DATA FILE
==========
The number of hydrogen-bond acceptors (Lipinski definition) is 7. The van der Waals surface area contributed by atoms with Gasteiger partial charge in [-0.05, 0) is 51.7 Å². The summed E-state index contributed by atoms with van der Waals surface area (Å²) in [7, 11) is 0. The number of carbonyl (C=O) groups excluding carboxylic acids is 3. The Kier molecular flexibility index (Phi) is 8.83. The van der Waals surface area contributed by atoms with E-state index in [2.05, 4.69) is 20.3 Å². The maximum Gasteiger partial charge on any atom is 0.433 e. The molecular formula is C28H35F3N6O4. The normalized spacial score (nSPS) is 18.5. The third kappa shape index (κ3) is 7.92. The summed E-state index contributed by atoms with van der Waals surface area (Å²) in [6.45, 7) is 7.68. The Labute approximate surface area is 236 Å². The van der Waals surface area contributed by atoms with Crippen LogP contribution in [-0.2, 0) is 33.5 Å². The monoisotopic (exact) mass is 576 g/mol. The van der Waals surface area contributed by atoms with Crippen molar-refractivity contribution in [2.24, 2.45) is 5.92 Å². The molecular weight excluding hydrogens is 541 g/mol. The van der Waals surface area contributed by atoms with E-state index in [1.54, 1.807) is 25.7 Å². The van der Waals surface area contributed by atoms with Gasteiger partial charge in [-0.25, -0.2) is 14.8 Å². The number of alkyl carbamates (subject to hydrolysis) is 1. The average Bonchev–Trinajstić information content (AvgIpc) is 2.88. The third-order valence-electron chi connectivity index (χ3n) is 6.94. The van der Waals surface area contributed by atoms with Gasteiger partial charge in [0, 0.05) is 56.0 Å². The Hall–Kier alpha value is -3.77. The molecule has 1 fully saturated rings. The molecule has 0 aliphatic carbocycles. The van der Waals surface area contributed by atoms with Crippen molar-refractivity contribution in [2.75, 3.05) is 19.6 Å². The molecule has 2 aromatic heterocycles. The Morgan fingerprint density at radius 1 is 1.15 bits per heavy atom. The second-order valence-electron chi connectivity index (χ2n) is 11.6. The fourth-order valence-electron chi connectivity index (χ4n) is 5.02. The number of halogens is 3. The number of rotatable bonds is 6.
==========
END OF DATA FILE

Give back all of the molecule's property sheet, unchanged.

The number of hydrogen-bond acceptors (Lipinski definition) is 7. The van der Waals surface area contributed by atoms with Gasteiger partial charge in [-0.05, 0) is 51.7 Å². The summed E-state index contributed by atoms with van der Waals surface area (Å²) in [7, 11) is 0. The number of carbonyl (C=O) groups excluding carboxylic acids is 3. The Kier molecular flexibility index (Phi) is 8.83. The van der Waals surface area contributed by atoms with E-state index in [2.05, 4.69) is 20.3 Å². The maximum Gasteiger partial charge on any atom is 0.433 e. The molecular formula is C28H35F3N6O4. The normalized spacial score (nSPS) is 18.5. The third kappa shape index (κ3) is 7.92. The summed E-state index contributed by atoms with van der Waals surface area (Å²) in [6.45, 7) is 7.68. The Labute approximate surface area is 236 Å². The van der Waals surface area contributed by atoms with Crippen LogP contribution in [-0.2, 0) is 33.5 Å². The monoisotopic (exact) mass is 576 g/mol. The van der Waals surface area contributed by atoms with Crippen molar-refractivity contribution in [2.24, 2.45) is 5.92 Å². The molecular weight excluding hydrogens is 541 g/mol. The van der Waals surface area contributed by atoms with E-state index in [1.54, 1.807) is 25.7 Å². The van der Waals surface area contributed by atoms with Gasteiger partial charge in [-0.25, -0.2) is 14.8 Å². The number of alkyl carbamates (subject to hydrolysis) is 1. The average Bonchev–Trinajstić information content (AvgIpc) is 2.88. The third-order valence-electron chi connectivity index (χ3n) is 6.94. The van der Waals surface area contributed by atoms with Gasteiger partial charge in [0, 0.05) is 56.0 Å². The Hall–Kier alpha value is -3.77. The molecule has 1 fully saturated rings. The molecule has 0 aliphatic carbocycles. The van der Waals surface area contributed by atoms with Crippen molar-refractivity contribution in [2.75, 3.05) is 19.6 Å². The molecule has 2 aromatic heterocycles. The Morgan fingerprint density at radius 1 is 1.15 bits per heavy atom. The second-order valence-electron chi connectivity index (χ2n) is 11.6. The fourth-order valence-electron chi connectivity index (χ4n) is 5.02. The number of halogens is 3. The number of rotatable bonds is 6.